Oat malt- Promising results with a higher pH steep

I’m very surprised and excited about the results of this experiment. If you’ve read my past experiments with malting oats then you’ll know the trouble I’ve had with it. Even though I’ve tried different brands and hulless vs. with hulls I’ve always noticed a grassy flavour to it, and by grassy I mean like freshly cut lawn clippings or even green corn husks. I still do not know what causes this but it seems to appear only 1 or two days after steeping. It has been suggested in this article by  E. Hosseini, M. Kadivar and M. Shahedi that rancid bitter flavours are due to the oxidization of free fatty acids and they show that increasing the pH of the steep water has a positive effect on enzyme activity which may have an affect on the development of rancid flavours. Though, I’ll admit I found this article confusing, maybe you guys can make better sense of it. The folks from Breiss malting suggest in this podcast that bacteria present on the oat husk is what caused off flavours to emerge in their trials.

Germination was not great at about 70% for all three batches

Steeped for only 4 hours to achieve a 42% moisture content.

So whatever the reason, I wanted to see if adjusting the pH of the steep water would have any effect on flavour. The first batch of malt would be my control using regular filtered water. The second batch had the steep water adjusted to a pH of 9.5 (only because I couldn’t hit 8 due to the small amount of Sodium Hydroxide used). The third batch was subjected to a 1 hour steep in a .2% lye solution which had a pH of around 13 in order to disinfect the grain from any mold or bacteria. Then it was rinsed and steeped for another three hours in regular filtered water.

0.4 grams of lye was added to 4 Litres of water to change the pH from 6.3 to 9.5
8 grams of Lye per 4 Litres was used for the third batch.


And the winner is … the 9.5 pH batch. Within a few days of steeping I noticed that it was not developing as much grassy aroma as the other two. Even after mashing this malt it’s tasting much more like a bowl of oatmeal than a bowl of cut grass. I still have to brew with it as a final test to see if this is actually working but I’m very optimistic. Also the brix of the 9.5 batch after mashing small 4 oz. samples was 13, both the normal batch and the disinfected batch were just 10. Of course these mash results could have been different had I adjusted the pH of the mashes.


All three batches were steeped at 12C 54F and germinated for 5 days at 16C 61F.

All three batches were also dried and kilned the same; 12 hours at 21C 70F with fan. 8 hours at 30C 86F with fan. 8 hours at 50C 122F no fan. 4 hours in the oven at 185F

Tomorrow I’ll start to malt another 10 lbs. in order to make another attempt at a 100% oat malt beer.


Mini-mashing 4 oz. batches.

After mashing for two hours it still did not pass the iodine test.

After mashing, before boiling. The 9.5 pH batch in the center had a brix of 13, the other two 10



Posted by on June 15, 2019 in Oat Malt


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Brumalt two ways: high moisture vs. low moisture hot couching

40% on left 27.5% on right

It’s taken a while to get this one to work. According to the descriptions I have, Brumalt starts with a high moisture content (48%) and is well modified. After a 6-8 day germination the malt is piled up (depths vary according to descriptions) and it’s allowed to heat up to 50C in about 24 hours. After the oxygen is consumed and enough carbon dioxide accumulates it eventually cools down with the whole process taking about 30-40 hours. According to Briggs “Under these conditions rootlet growth ceased, the starchy endosperm became pulpy and the sugars and amino acids accumulated…”  The malt is then dried at 65 C and kilned (or cured) at less than 100 C or 212F producing a dark malt at 15-30 or even 40 EBC units and yields a “sugar and melanoidin-rich malt when mashed”

Now this is the tricky part for the small scale home maltster but I’ve recently discovered that when “piling up”, the amount of malt used vs. the container size is very important, otherwise you may not reach 50C or it may take a long time, like 3 days. I’ve tried different amounts for different lengths of time in different coolers and containers and I’ve found that 10 lbs in a 5 gallon cooler works perfectly. The cooler mimics the conditions of a larger pile of malt and I’ve managed to reach a few degrees above 50C.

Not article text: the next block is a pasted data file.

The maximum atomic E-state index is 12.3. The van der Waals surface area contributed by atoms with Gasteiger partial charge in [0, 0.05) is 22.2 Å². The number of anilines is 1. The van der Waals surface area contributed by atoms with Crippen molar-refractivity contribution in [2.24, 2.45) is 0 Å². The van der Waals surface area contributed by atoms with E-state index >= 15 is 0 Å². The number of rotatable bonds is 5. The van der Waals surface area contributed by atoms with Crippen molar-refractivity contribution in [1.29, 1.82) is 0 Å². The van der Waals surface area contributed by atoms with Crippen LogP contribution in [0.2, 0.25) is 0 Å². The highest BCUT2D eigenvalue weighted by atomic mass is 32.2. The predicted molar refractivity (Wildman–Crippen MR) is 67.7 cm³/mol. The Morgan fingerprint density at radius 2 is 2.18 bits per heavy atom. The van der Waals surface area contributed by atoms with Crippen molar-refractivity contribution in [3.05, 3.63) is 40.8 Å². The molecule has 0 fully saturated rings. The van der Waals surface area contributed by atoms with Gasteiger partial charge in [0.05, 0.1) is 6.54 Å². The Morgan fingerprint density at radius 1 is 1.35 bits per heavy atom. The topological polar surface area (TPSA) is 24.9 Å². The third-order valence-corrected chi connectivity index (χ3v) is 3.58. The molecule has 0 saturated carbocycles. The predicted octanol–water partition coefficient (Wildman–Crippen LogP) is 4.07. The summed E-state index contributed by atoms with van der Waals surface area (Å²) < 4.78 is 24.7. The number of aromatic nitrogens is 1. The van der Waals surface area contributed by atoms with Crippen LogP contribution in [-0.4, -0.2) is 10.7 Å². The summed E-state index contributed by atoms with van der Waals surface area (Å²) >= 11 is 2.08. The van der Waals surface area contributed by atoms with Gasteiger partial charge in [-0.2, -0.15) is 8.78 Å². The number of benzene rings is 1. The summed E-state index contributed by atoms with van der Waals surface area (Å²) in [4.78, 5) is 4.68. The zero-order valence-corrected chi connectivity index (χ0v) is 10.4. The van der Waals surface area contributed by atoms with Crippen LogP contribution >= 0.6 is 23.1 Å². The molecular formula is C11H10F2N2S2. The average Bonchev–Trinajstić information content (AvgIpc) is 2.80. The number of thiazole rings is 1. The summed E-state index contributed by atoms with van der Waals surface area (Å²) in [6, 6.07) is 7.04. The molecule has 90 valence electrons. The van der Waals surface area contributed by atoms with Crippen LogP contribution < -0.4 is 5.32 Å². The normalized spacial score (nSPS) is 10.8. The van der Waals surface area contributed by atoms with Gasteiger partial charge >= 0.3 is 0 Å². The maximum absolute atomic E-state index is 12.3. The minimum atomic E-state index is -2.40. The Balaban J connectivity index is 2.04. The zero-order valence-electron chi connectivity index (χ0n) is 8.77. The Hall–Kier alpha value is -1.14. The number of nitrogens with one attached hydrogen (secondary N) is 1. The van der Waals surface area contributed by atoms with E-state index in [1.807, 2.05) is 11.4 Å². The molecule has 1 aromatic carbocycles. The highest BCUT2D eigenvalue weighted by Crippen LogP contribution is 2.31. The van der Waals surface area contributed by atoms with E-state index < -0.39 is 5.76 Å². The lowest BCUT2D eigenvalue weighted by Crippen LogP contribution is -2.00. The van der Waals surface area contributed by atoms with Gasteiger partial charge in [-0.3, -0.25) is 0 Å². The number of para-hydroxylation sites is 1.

Interestingly this technique is mentioned in the London and Country Brewer of 1736  in Chapter 2. “Now when it is at this degree and fit for the Kiln, it is often practised to put it into a Heap and let it lye twelve Hours before it is turned, to heat and mellow, which will much improve the Malt if it is done with moderation, and after that time it must be turned every six Hours during twenty four; but if it is overheated, it will become like Grease and be spoiled, or at least cause the Drink to be unwholsome”  Also in this text is this description of the malt near the end of germination: “and when it is fixed and the Root begins to be dead, then it must be thickened again and carefully kept often turned and work’d, that the growing of the Root may not revive,” This quote describes the withering of the roots which is more evident with traditional longer germinations. Purposely withering the malt on the floor was also a common practice when floor malting and this was done by spreading out the malt to a very thin layer of 1 or 2 inches. Just for fun I thought I’d try drying out the malt a little by spreading it out to see if using a somewhat dryer malt had an effect on this process. I was thinking that this hot couching process might be the way to add more colour to my diastatic brown malt. Unfortunately, when the malt has undergone a long traditional germination or has been withered the moisture content will be lower, 27% in my case. I believe that with a lower moisture content the proteolytic enzymes are not as effective as a malt with a higher moisture content when the temperature rises.

I’ve created dark malts before by stewing the malt in my kiln at 50C immediately after germination. 16 hours of stewing seems like the magic number and then drying and kilning as you would for a pale malt. But I wanted to see if I could get a very dark malt naturally with this hot couching method instead of stewing it in my kiln. The second batch uses the same Skagit Valley barley as the first one given to me by Skagit Valley Malting. Both started with a 46% moisture content using 8 hour steeps and 8-12 hour rests. Both were well modified with acrospires reaching the full length of the grain having germinated at roughly the same temperature. The only difference is that the first batch withered for 28 hours before being put in the cooler.  To wither I simply spread it out to an inch depth on window screens with space under the screens for air-flow. After withering it had a moisture content of 27.5% whereas the un-withered batch had a moisture content of 40%.